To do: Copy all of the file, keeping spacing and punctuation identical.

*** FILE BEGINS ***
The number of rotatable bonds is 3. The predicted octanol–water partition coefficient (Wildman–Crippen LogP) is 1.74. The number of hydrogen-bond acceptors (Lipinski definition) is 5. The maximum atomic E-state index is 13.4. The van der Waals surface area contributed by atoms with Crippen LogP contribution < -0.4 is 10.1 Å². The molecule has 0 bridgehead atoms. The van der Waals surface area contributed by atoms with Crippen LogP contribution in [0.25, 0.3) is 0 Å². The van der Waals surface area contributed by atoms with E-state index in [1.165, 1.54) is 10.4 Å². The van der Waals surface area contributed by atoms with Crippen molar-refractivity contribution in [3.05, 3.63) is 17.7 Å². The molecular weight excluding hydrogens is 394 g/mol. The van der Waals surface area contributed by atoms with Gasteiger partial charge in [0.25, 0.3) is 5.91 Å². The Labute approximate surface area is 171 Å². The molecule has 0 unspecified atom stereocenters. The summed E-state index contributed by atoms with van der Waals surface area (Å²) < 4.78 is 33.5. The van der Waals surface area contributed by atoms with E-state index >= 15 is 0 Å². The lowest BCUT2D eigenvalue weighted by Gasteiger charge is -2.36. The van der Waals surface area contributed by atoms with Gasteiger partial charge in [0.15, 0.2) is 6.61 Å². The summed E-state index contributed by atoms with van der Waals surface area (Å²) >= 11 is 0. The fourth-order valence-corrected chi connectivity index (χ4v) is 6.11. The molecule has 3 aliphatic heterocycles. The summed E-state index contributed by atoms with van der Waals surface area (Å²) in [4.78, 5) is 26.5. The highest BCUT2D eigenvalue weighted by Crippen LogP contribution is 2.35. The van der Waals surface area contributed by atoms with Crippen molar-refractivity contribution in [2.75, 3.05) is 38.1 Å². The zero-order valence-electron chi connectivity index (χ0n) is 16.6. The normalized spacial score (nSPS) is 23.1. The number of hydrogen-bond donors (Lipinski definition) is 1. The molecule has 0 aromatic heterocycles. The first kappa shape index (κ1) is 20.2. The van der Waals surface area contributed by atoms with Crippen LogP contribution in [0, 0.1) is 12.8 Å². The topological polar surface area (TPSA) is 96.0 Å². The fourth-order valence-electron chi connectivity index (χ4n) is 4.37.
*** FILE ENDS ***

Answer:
The number of rotatable bonds is 3. The predicted octanol–water partition coefficient (Wildman–Crippen LogP) is 1.74. The number of hydrogen-bond acceptors (Lipinski definition) is 5. The maximum atomic E-state index is 13.4. The van der Waals surface area contributed by atoms with Crippen LogP contribution < -0.4 is 10.1 Å². The molecule has 0 bridgehead atoms. The van der Waals surface area contributed by atoms with Crippen LogP contribution in [0.25, 0.3) is 0 Å². The van der Waals surface area contributed by atoms with E-state index in [1.165, 1.54) is 10.4 Å². The van der Waals surface area contributed by atoms with Crippen molar-refractivity contribution in [3.05, 3.63) is 17.7 Å². The molecular weight excluding hydrogens is 394 g/mol. The van der Waals surface area contributed by atoms with Gasteiger partial charge in [0.25, 0.3) is 5.91 Å². The Labute approximate surface area is 171 Å². The molecule has 0 unspecified atom stereocenters. The summed E-state index contributed by atoms with van der Waals surface area (Å²) < 4.78 is 33.5. The van der Waals surface area contributed by atoms with E-state index >= 15 is 0 Å². The lowest BCUT2D eigenvalue weighted by Gasteiger charge is -2.36. The van der Waals surface area contributed by atoms with Gasteiger partial charge in [0.15, 0.2) is 6.61 Å². The summed E-state index contributed by atoms with van der Waals surface area (Å²) >= 11 is 0. The fourth-order valence-corrected chi connectivity index (χ4v) is 6.11. The molecule has 3 aliphatic heterocycles. The summed E-state index contributed by atoms with van der Waals surface area (Å²) in [4.78, 5) is 26.5. The highest BCUT2D eigenvalue weighted by Crippen LogP contribution is 2.35. The van der Waals surface area contributed by atoms with Crippen molar-refractivity contribution in [2.75, 3.05) is 38.1 Å². The zero-order valence-electron chi connectivity index (χ0n) is 16.6. The normalized spacial score (nSPS) is 23.1. The number of hydrogen-bond donors (Lipinski definition) is 1. The molecule has 0 aromatic heterocycles. The first kappa shape index (κ1) is 20.2. The van der Waals surface area contributed by atoms with Crippen LogP contribution in [0, 0.1) is 12.8 Å². The topological polar surface area (TPSA) is 96.0 Å². The fourth-order valence-electron chi connectivity index (χ4n) is 4.37.